That’s pretty good advice. I know I have heard it enough and it is pretty much what I do. I write about the stuff I know; things I like, things I care about, making things, seeking out adventures, good things to eat, you know basic monkey stuff. Sometimes, I end up writing stuff for newspapers, articles and magazines. Every once in a while someone sends me a check for doing that and people refer to me as an “author”. That never feels genuine to me, because it’s just an article or some stuff I wrote that someone liked or needed, but it is nice. I have always held out that to be a real author, you would have to write a book. Well, to paraphrase Miss O’Hara, “I guess I’ve done authoring now.”
Yep, a real publisher paid me real money to write a bunch of words and collect a bunch of images and format them using a byzantine system which I barely understood in order to craft a real book that you can go to a real store and purchase with real dollars. Luckily, they also paid an awesome content editor to make sure I avoided comma splices and an amazing tech editor to talk me through the process, formatting and to make sure that we had “significant new content” for this most recent edition. More importantly, the great folks at Geocaching.com provided a ton of support and made sure I had everything I needed at every step along the way. My partner in prose, Jenn Seva, provided guidance, supplied data, answered millions of silly questions and then went through my drafts to make sure we “had it right” before springing it on the world. So, like usual, I was able to look good because a bunch of people worked really hard behind the scenes to make things happen.
I am really proud of this bit of work, which is funny because that’s not my default response to things. It was interesting to get inside the process and learn that putting words down on paper is the easy part. The outlining, formatting, doing interviews and securing clearances, that is the real work. Writing is fun, but creating an overall piece of work that can be published is more challenging, and rewarding. The first time I walked into a store and saw it on the shelf, I was really surprised by how happy it made me to know that those late nights in my office alone had gone to create this real thing that really exists.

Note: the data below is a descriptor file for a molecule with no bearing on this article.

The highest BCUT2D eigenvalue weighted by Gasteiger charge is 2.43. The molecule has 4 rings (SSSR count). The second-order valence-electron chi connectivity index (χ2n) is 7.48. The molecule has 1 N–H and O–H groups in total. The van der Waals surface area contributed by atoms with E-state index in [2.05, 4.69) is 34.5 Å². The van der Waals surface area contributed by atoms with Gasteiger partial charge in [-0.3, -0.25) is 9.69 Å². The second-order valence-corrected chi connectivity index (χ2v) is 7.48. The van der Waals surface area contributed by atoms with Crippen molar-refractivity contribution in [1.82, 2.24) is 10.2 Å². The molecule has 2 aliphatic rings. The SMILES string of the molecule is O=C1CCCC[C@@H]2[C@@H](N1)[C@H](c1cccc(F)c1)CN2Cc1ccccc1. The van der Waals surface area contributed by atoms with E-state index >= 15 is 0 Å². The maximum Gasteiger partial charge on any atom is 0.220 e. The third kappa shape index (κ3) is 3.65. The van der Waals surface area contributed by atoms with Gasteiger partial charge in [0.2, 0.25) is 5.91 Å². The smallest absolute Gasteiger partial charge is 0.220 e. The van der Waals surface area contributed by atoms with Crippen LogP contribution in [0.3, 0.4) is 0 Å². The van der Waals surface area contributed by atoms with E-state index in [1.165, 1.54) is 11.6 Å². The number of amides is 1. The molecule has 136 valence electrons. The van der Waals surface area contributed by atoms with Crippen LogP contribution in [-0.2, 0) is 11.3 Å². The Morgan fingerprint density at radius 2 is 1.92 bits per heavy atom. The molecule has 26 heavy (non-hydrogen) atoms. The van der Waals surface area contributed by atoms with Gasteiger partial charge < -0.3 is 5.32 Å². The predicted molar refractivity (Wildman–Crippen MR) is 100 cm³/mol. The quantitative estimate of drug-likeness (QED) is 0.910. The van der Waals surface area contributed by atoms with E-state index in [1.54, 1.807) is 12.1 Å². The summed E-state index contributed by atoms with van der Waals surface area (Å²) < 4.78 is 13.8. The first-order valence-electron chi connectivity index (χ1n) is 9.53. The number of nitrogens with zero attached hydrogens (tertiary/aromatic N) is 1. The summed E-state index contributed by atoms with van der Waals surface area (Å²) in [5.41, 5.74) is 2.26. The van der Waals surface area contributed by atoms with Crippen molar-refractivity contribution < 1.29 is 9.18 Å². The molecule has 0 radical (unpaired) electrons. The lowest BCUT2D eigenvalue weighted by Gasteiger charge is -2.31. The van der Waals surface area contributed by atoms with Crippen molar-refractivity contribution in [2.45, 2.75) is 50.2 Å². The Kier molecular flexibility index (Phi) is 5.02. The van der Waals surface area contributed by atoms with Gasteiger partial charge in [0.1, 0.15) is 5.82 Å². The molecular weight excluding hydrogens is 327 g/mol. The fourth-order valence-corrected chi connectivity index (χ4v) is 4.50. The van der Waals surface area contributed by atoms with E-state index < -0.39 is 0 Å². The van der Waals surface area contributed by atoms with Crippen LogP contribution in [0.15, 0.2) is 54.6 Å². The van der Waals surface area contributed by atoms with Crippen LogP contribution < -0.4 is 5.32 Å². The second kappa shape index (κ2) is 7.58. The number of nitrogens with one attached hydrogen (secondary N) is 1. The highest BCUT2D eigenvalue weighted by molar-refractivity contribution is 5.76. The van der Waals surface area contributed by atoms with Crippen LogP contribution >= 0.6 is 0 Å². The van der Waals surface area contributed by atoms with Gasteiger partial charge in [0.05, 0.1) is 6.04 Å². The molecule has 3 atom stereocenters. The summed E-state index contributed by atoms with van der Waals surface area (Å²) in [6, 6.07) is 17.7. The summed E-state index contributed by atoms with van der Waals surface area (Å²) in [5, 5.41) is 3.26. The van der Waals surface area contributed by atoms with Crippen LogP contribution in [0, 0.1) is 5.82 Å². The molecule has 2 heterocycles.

I also learned that impostor syndrome is real and even with this sitting on my bookshelf, I am still not a “real” author. I thought that having major publishing house seek me out to write something specific for them would provide some credibility, but that voice inside reminds me that it is non-fiction, therefore not a “real” creative work. It is also a “guidebook” so not a scholarly tome that will be referred to for the ages and it’s just a new edition of a book that was written for idiot’s in the first place. This is not a poor, pitiful me thing, it’s just a fact of life. I don’t think we ever get to feel grown-up and successful at a thing until we get to see it in retrospect. Perhaps objects in the rear view mirror are not only closer than they appear, but somehow more real. I think that is what drives us to keep doing things, to going around that next bend and writing more stuff in the hopes that someday it will feel legitimate. Even when I laugh it off, it is nice to be “the guy who wrote the book on Geocaching” and as silly as it sounds, it is really cool when people ask me to sign their copy. When I flip to that last page and see our pictures there, I am proud and I know that I wrote the words and the words are real; and those words and the formatting and the pictures make that book real and it all really exists because I wrote what I knew.
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